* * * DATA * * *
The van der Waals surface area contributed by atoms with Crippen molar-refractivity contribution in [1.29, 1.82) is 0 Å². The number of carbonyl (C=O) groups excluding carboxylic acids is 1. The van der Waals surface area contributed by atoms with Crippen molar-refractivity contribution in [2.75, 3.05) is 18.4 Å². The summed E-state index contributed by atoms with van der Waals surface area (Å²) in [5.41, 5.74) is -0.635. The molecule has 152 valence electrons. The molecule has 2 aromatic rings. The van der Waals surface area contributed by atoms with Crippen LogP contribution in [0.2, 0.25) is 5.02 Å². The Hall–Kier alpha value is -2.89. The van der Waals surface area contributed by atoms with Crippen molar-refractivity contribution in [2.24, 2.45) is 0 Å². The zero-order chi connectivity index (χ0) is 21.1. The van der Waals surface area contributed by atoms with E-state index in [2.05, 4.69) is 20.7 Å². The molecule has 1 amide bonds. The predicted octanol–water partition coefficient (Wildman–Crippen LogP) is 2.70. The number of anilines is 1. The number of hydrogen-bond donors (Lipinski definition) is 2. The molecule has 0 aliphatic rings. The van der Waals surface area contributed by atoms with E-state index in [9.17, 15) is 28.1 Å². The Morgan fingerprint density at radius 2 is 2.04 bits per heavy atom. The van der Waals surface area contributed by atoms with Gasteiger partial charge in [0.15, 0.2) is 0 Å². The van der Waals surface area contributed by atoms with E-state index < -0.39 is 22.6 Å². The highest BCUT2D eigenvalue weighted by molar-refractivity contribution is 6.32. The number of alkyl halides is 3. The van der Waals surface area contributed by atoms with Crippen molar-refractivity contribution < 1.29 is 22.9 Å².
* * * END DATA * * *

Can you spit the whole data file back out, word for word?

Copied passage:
The van der Waals surface area contributed by atoms with Crippen molar-refractivity contribution in [1.29, 1.82) is 0 Å². The number of carbonyl (C=O) groups excluding carboxylic acids is 1. The van der Waals surface area contributed by atoms with Crippen molar-refractivity contribution in [2.75, 3.05) is 18.4 Å². The summed E-state index contributed by atoms with van der Waals surface area (Å²) in [5.41, 5.74) is -0.635. The molecule has 152 valence electrons. The molecule has 2 aromatic rings. The van der Waals surface area contributed by atoms with Crippen LogP contribution in [0.2, 0.25) is 5.02 Å². The Hall–Kier alpha value is -2.89. The van der Waals surface area contributed by atoms with Crippen molar-refractivity contribution in [2.24, 2.45) is 0 Å². The zero-order chi connectivity index (χ0) is 21.1. The van der Waals surface area contributed by atoms with E-state index in [2.05, 4.69) is 20.7 Å². The molecule has 1 amide bonds. The predicted octanol–water partition coefficient (Wildman–Crippen LogP) is 2.70. The number of anilines is 1. The number of hydrogen-bond donors (Lipinski definition) is 2. The molecule has 0 aliphatic rings. The van der Waals surface area contributed by atoms with E-state index in [9.17, 15) is 28.1 Å². The Morgan fingerprint density at radius 2 is 2.04 bits per heavy atom. The van der Waals surface area contributed by atoms with Gasteiger partial charge in [0.15, 0.2) is 0 Å². The van der Waals surface area contributed by atoms with E-state index < -0.39 is 22.6 Å². The highest BCUT2D eigenvalue weighted by molar-refractivity contribution is 6.32. The number of alkyl halides is 3. The van der Waals surface area contributed by atoms with Crippen molar-refractivity contribution < 1.29 is 22.9 Å².